People I know are getting the vaccine. I already know people who have had their second dose. So there is light ahead. But there are also variant strains of COVID-19 spreading now. We must remain vigilant.

 

Wear a mask. Wash your hands. Six feet apart. Isolate.

 

I check the total dead each day. I have a list of numbers. Every night at midnight I light my ancestor altar. I call on those who weathered plagues and mysterious illnesses that swept through villages and cities. I call on my foremothers and fathers who lost loved ones, and those who lost their own lives in such times. I ask them to guide the dead. I ask them to watch over the living. I ask them to wrap the world in some measure of peace.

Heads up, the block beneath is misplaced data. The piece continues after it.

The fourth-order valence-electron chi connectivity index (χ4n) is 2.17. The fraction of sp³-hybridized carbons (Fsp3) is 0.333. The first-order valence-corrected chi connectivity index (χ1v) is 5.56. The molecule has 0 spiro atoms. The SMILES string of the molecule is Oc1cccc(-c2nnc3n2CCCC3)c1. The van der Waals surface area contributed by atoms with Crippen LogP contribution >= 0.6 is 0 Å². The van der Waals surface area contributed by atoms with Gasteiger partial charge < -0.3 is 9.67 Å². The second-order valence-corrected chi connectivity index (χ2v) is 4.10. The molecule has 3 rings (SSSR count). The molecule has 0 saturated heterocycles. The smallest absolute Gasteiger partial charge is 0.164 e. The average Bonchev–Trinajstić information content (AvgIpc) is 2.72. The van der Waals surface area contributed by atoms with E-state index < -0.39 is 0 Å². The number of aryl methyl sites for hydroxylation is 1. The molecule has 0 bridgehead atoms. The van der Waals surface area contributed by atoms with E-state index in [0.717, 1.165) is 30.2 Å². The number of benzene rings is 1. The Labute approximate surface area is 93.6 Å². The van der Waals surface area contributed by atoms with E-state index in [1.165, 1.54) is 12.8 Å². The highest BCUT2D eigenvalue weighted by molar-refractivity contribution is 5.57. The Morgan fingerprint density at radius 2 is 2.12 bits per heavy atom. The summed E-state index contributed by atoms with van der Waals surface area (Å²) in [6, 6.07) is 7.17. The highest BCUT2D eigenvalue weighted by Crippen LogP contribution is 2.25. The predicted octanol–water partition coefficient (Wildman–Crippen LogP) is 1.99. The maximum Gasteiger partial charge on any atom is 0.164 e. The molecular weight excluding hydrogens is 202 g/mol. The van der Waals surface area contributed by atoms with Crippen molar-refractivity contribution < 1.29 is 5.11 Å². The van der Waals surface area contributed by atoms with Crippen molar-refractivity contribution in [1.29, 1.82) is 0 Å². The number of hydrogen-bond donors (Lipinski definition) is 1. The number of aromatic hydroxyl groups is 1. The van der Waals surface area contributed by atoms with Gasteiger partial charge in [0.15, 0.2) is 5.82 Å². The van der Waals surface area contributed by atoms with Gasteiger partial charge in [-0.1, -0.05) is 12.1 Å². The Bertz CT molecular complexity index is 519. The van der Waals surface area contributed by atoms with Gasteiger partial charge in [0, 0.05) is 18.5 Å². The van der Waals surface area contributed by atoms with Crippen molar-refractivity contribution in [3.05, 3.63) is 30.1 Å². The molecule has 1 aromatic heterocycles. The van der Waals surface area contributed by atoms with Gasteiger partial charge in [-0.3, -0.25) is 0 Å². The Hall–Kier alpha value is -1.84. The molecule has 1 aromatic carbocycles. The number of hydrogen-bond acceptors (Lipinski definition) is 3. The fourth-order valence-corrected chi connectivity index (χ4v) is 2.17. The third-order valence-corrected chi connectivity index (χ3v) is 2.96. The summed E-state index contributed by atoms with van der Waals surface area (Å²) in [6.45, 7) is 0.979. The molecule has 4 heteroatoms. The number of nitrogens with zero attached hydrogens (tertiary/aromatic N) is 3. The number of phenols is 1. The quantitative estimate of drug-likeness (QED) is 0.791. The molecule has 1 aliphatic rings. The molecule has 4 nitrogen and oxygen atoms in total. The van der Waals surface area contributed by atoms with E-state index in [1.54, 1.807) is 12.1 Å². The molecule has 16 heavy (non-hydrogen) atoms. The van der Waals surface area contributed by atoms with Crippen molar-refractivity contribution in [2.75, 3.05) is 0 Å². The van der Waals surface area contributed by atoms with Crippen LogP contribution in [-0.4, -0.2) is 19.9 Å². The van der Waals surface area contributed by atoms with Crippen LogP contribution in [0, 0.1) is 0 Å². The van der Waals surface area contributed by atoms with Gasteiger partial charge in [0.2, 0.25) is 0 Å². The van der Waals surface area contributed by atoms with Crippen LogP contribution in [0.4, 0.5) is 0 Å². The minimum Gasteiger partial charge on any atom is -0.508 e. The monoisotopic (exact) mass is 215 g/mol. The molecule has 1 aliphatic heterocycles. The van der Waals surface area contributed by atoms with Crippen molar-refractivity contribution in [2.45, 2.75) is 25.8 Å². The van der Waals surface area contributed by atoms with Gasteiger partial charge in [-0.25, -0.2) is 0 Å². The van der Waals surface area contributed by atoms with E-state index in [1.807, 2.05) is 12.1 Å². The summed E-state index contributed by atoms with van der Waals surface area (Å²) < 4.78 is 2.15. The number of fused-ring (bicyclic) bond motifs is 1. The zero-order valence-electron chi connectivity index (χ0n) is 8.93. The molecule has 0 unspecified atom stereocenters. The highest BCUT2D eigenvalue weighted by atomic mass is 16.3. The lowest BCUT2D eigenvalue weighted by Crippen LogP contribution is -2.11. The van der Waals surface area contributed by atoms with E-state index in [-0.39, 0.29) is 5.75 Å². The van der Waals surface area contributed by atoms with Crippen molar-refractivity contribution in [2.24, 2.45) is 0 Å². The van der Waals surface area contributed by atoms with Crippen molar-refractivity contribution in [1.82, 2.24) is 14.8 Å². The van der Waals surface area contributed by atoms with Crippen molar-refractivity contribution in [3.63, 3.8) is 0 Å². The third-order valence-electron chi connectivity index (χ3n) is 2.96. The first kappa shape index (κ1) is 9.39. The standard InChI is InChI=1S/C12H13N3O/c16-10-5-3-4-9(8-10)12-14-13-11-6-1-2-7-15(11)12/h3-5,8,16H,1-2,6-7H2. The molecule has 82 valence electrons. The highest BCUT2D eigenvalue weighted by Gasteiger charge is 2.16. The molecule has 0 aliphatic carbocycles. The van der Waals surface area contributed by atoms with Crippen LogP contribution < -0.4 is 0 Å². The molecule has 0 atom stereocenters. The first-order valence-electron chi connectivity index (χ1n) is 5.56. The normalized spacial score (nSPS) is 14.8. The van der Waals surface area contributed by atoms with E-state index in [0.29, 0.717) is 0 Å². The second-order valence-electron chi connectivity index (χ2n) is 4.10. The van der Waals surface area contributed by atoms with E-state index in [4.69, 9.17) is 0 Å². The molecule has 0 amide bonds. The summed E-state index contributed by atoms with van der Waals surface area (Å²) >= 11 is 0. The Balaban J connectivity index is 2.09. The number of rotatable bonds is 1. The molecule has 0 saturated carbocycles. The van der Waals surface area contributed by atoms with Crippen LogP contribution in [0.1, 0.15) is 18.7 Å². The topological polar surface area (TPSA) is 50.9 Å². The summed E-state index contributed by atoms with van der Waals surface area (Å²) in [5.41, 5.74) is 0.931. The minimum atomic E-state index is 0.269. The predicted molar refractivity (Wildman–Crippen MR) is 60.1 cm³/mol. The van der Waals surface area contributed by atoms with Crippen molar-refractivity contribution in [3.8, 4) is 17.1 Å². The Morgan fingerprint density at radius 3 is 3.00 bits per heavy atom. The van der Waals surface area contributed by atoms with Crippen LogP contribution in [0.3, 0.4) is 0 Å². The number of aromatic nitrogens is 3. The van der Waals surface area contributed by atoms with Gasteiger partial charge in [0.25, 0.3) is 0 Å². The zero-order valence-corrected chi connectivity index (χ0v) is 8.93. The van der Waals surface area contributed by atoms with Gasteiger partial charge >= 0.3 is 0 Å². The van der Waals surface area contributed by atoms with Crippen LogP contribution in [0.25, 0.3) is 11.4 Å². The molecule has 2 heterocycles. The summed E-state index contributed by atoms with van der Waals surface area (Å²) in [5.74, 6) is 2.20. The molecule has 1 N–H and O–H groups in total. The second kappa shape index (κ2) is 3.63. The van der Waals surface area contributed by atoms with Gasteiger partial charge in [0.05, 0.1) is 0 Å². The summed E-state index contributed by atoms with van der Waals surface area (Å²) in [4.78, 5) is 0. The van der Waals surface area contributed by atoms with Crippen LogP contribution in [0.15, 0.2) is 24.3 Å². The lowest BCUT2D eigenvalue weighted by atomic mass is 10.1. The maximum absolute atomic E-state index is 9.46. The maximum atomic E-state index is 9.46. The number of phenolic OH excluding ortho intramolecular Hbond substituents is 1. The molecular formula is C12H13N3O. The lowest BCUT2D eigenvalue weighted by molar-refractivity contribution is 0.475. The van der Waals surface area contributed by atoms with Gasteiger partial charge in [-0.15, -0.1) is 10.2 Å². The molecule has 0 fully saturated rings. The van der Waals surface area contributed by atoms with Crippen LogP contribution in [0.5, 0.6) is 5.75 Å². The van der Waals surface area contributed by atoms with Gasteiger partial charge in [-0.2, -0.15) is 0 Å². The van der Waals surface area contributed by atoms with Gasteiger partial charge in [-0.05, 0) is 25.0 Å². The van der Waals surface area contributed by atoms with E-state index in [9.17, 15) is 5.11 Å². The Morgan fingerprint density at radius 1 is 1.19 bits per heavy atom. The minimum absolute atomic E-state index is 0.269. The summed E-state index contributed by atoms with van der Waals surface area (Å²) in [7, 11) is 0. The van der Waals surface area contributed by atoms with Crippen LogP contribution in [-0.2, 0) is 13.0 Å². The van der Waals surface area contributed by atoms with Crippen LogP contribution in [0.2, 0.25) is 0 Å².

And I chant the number of souls who died that day. I chant it seven times. I wish them ease. I wish them peace. I sometimes cry for their families, for the ones who died alone. Especially for the ones who died alone. Viruses don't care about human need. I try to remember that.

It's a simple ritual. It keeps me mindful of what is happening outside of my own isolation.

 

In January, we lost ninety-seven thousand three-hundred and eighty-three Americans.

97,384

That's near the total population of the city of Albany, NY in 2010.

Since the rise of the pandemic 458,121 Americans have died.

 

Dear gods and ancestors, we have passed 400,000 dead and are near to 500,000. Feel that weight. It’s been a long time. We’re coming up on a year.

 

Light a candle. Say a prayer. Wear a mask. Wash your hands. Stay six feet apart. We can do this. May we all come out the other side.